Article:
As with any exercise program, it is wise to consult with your physician before beginning. There are many places to take yoga classes, including yoga studios, community colleges, and classes sponsored by cities. Nintendo has produced the very popular “Wii Fit” for their Wii video game system, which includes some yoga exercises. You can also find yoga exercises on the internet.
A Christian Approach
For Christians, meditation involves prayer and the use of the Bible. There is a very old tradition of prayer in Christianity called Lectio Divina. It is not a system of prayer; rather it is the act of spending time with God while contemplating on a passage of Scripture.
Each year, I have my psychology students at Vanguard University give Lectio Divina a try. Although you might read about Lectino Divina used in a slightly different way, I give my students three steps:
- Pick a scripture passage, read it, and write your intellectual understanding of the passage (this accesses one’s “head knowledge” about the passage. All the students are very good at this).
Read the passage aloud, putting your own name into the passage. So, for example, if I chose Psalm 23:1, I would say, “The Lord is my, Jennifer’s, Shepherd, I shall not want…” This changes the experience from an intellectual activity to an experiential/emotional one. It is also useful for clearing the mind of anxiety provoking thoughts.
The third step is for the students to sit quietly for 30 minutes, focus on their scripture passage, pray (in an unstructured way), as well as to “listen” to what God might have to say to them. Distracting thoughts are to be pushed aside. This step is much harder for some of my students.
Each year that I give this assignment, I get similar reactions. Some students state that they were not excited about doing Lectio Divina, but then they were amazed by how it calmed them and drew them closer to God. Some students talk about how difficult it was for them to focus and rid themselves of distracting thoughts.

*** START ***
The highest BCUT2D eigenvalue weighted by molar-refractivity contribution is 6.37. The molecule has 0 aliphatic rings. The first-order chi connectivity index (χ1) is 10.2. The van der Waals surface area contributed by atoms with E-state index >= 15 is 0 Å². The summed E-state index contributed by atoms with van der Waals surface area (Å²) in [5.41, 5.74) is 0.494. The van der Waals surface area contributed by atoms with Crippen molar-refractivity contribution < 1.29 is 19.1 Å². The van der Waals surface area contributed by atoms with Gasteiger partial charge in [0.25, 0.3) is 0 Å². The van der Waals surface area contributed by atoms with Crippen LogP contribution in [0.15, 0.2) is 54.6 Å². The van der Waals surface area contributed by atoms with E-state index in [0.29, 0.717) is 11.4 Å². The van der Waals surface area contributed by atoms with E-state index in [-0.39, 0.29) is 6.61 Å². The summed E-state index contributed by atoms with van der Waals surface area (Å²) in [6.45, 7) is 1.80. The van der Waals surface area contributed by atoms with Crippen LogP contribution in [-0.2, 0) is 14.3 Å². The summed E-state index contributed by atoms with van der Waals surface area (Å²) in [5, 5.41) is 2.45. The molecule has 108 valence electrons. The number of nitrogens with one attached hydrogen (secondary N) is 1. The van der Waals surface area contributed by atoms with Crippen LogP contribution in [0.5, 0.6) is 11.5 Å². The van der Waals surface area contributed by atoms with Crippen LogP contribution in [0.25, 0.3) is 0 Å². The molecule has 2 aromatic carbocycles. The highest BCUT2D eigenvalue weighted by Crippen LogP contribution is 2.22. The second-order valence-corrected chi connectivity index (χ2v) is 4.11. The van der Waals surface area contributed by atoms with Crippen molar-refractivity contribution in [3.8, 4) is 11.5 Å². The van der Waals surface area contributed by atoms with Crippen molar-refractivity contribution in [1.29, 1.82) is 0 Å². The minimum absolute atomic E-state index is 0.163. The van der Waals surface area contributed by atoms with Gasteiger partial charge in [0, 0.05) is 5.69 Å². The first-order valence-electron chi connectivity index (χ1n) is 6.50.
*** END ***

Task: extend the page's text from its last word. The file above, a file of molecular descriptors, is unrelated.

A Non-Religious (Secular) Approach: The Peaceful Scene with Cue Word
You do not have to be religious to use meditation to clear your mind of anxious thoughts. While utilizing the abdominal breathing or the Progressive Muscle Relaxation (PMR), bring to mind a scene that is peaceful, relaxing, and without controversy Most likely you ought to be a lone in this scene, but if you have a solid relationship with someone without turmoil or a high level of conflict, you can include them. Also, make sure the place you pick does not have anxious thoughts associated with it. Some people pick the beach, the mountains, my office, or their backyard. Picture this place in detail while you do either the breathing or the PMR. Notice the sights, sounds, smells, textures.
Once you have your scene clearly in your mind, then bring a word or simple phrase to mind that you can say out loud, such as, “beauty,” “peaceful,” or “I am calm.” After you practice pairing the breathing (or PMR), peaceful scene, and your word a number of times, you may be able to clear your mind in a busy situation (such as at work, or while driving) simply by bringing your cue word or phrase to mind.
One thing that all forms of meditation have in common is that they all take a lot of practice! You are not going to be able to do any of them well right off the bat. You have to “train,” just as if you were working out in a gym. However, even if you only devote 10 minutes a day to either some Yoga exercises, Lectio Divina, or The Peaceful Scene, over time you will develop a greater ability to clear your mind of anxious thoughts. If after a few weeks these methods do not seems to make a difference, please consider consulting with a therapist or coach to help guide you!